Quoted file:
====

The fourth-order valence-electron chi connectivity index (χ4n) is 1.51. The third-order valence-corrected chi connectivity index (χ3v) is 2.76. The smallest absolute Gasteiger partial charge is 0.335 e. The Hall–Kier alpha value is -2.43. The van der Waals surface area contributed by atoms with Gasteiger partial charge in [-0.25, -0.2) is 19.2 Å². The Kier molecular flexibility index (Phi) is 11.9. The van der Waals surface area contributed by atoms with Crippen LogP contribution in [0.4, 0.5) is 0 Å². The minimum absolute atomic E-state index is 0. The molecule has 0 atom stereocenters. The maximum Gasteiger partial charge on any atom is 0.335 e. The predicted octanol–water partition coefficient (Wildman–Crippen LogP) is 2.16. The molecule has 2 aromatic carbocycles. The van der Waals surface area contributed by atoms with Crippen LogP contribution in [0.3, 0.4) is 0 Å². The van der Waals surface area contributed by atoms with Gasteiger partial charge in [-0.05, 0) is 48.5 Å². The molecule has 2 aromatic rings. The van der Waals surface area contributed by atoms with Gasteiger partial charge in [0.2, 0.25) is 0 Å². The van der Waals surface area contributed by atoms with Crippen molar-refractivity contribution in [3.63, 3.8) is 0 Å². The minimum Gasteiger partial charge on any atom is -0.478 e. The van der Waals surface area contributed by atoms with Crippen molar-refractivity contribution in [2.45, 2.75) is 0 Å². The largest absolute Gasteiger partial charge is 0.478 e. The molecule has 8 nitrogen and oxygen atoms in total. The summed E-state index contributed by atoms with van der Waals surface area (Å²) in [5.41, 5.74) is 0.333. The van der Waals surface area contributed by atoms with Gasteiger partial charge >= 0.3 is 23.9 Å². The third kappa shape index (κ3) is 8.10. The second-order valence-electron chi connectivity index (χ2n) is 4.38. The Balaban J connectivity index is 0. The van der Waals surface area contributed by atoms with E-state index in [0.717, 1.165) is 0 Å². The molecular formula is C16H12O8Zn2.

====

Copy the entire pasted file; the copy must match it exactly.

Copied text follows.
The fourth-order valence-electron chi connectivity index (χ4n) is 1.51. The third-order valence-corrected chi connectivity index (χ3v) is 2.76. The smallest absolute Gasteiger partial charge is 0.335 e. The Hall–Kier alpha value is -2.43. The van der Waals surface area contributed by atoms with Gasteiger partial charge in [-0.25, -0.2) is 19.2 Å². The Kier molecular flexibility index (Phi) is 11.9. The van der Waals surface area contributed by atoms with Crippen LogP contribution in [0.4, 0.5) is 0 Å². The minimum absolute atomic E-state index is 0. The molecule has 0 atom stereocenters. The maximum Gasteiger partial charge on any atom is 0.335 e. The predicted octanol–water partition coefficient (Wildman–Crippen LogP) is 2.16. The molecule has 2 aromatic carbocycles. The van der Waals surface area contributed by atoms with Crippen LogP contribution in [0.3, 0.4) is 0 Å². The van der Waals surface area contributed by atoms with Gasteiger partial charge in [-0.05, 0) is 48.5 Å². The molecule has 2 aromatic rings. The van der Waals surface area contributed by atoms with Gasteiger partial charge in [0.2, 0.25) is 0 Å². The van der Waals surface area contributed by atoms with Crippen molar-refractivity contribution in [3.63, 3.8) is 0 Å². The minimum Gasteiger partial charge on any atom is -0.478 e. The van der Waals surface area contributed by atoms with Crippen molar-refractivity contribution in [2.45, 2.75) is 0 Å². The largest absolute Gasteiger partial charge is 0.478 e. The molecule has 8 nitrogen and oxygen atoms in total. The summed E-state index contributed by atoms with van der Waals surface area (Å²) in [5.41, 5.74) is 0.333. The van der Waals surface area contributed by atoms with Gasteiger partial charge >= 0.3 is 23.9 Å². The third kappa shape index (κ3) is 8.10. The second-order valence-electron chi connectivity index (χ2n) is 4.38. The Balaban J connectivity index is 0. The van der Waals surface area contributed by atoms with E-state index in [0.717, 1.165) is 0 Å². The molecular formula is C16H12O8Zn2.